Phasing-out of legacy brominated flame retardants: The UNEP Stockholm Convention and other legislative action worldwide
Abou-Elwafa Abdallah, Mohamed
Drage, Daniel S.
MetadataShow full item record
This item's downloads: 1320 (view details)
Cited 17 times in Scopus (view citations)
Sharkey, Martin, Harrad, Stuart, Abou-Elwafa Abdallah, Mohamed, Drage, Daniel S., & Berresheim, Harald. (2020). Phasing-out of legacy brominated flame retardants: The UNEP Stockholm Convention and other legislative action worldwide. Environment International, 144, doi:https://doi.org/10.1016/j.envint.2020.106041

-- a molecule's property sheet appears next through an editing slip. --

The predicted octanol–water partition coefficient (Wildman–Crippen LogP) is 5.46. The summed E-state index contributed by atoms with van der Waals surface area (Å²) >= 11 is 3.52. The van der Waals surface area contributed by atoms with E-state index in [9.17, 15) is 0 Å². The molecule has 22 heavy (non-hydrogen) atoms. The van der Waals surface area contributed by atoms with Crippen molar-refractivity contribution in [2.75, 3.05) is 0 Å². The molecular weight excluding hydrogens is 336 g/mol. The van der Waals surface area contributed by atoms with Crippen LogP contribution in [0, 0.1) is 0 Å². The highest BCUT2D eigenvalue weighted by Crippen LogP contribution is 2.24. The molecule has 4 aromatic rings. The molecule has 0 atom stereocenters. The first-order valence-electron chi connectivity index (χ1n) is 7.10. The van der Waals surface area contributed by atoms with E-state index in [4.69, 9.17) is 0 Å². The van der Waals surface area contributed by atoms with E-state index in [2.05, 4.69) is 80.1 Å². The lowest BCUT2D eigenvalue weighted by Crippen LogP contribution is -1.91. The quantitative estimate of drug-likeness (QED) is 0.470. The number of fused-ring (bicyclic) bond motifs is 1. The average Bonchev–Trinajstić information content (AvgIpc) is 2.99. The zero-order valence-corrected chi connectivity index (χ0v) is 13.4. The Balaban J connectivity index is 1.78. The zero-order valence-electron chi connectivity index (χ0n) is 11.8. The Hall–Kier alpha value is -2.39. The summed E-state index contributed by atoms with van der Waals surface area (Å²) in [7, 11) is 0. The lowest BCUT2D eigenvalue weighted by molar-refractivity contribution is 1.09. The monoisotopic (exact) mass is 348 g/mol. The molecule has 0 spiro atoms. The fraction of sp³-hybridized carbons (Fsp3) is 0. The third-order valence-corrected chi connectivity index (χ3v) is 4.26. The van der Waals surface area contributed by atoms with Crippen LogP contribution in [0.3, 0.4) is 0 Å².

Due to their toxicity and persistence, several families of brominated flame retardants (BFRs) have been listed as persistent organic pollutants (POPs) in the Stockholm Convention, a multilateral treaty overseen by the United Nations Environment Programme. This treaty mandates that parties who have signed must take administrative and legislative actions to prevent the environmental impacts that POPs pose, both within their jurisdictions and in the global environment. The specific BFRs listed in the Stockholm Convention are Polybrominated Diphenyl Ethers (PBDEs), Hexabromocyclododecane (HBCDD), and Hexabromobiphenyl (HBB), chemicals which must therefore be heavily restricted within the jurisdictions of the signatories. As an example, within the EU, hexabromobiphenyl (HBB), the PBDE commercial mixtures, and HBCDD are almost entirely prohibited in terms of both production and use in commercial goods. Waste articles containing excess concentrations of these BFRs are similarly restricted and must be disposed of in a manner that destroys or irreversible transforms the BFR in question. In some cases, specific exemptions for these limits are defined by the Convention for certain parties: for example, Penta- and Octa-BDE can be present in waste materials for recycling until 2030, while Deca-BDE can be applied to some aviation and automotive applications until 2036. However, in such cases, very specific criteria and guidelines apply for their use and/or production. Worldwide, China, Japan, India, and the United States of America have made significant advances in the regulation of POPs, in line with the provisions of the Stockholm Convention. China has established concentration limits for Penta- and Octa-BDEs in electronic goods. It is also currently availing of an exemption to allow for the use of HBCDD and has not yet ratified the Convention with regards to Deca-BDE. Japan meanwhile has classified HBB and Penta-/Octa-BDE compounds as Class I Specified Chemical Substances which virtually prohibits the manufacture, import, and use of these chemicals in all applications. India has banned the manufacture, trade, import, and use of HBB, HBCDD and some PBDEs, and has established concentration limits for all PBDEs in certain electrical goods. Finally, the United States has no federal mandate for the restriction of POPs and has not ratified the annexes to the Convention requiring them to do so. However, thirteen states have implemented their own state-wide concentration limits on a variety of flame retarding chemicals in various commercial applications. Though these limits worldwide are a very positive step for the removal of POP-BFRs from the environment, the increased use of replacement flame retardants renders such legislation only partially effective. The lack of effective screening mechanisms in waste management facilities means that BFR-treated plastics can be inadvertently recycled and remain in circulation. The rise in the use of novel BFRs (NBFRs) can furthermore hinder screening methods currently being developed and the additives themselves may pose similar issues to their predecessors owing to their similar chemical properties. Thus, restrictions on current BFRs will result in the use of new flame retardants, which may in turn be banned and replaced once again. Further research into and development of methods to screen for hazardous chemicals in end of life materials is therefore of the utmost importance. This must be coupled with pro-active legislation that eliminates the need for using such persistent and potentially harmful chemicals in the future.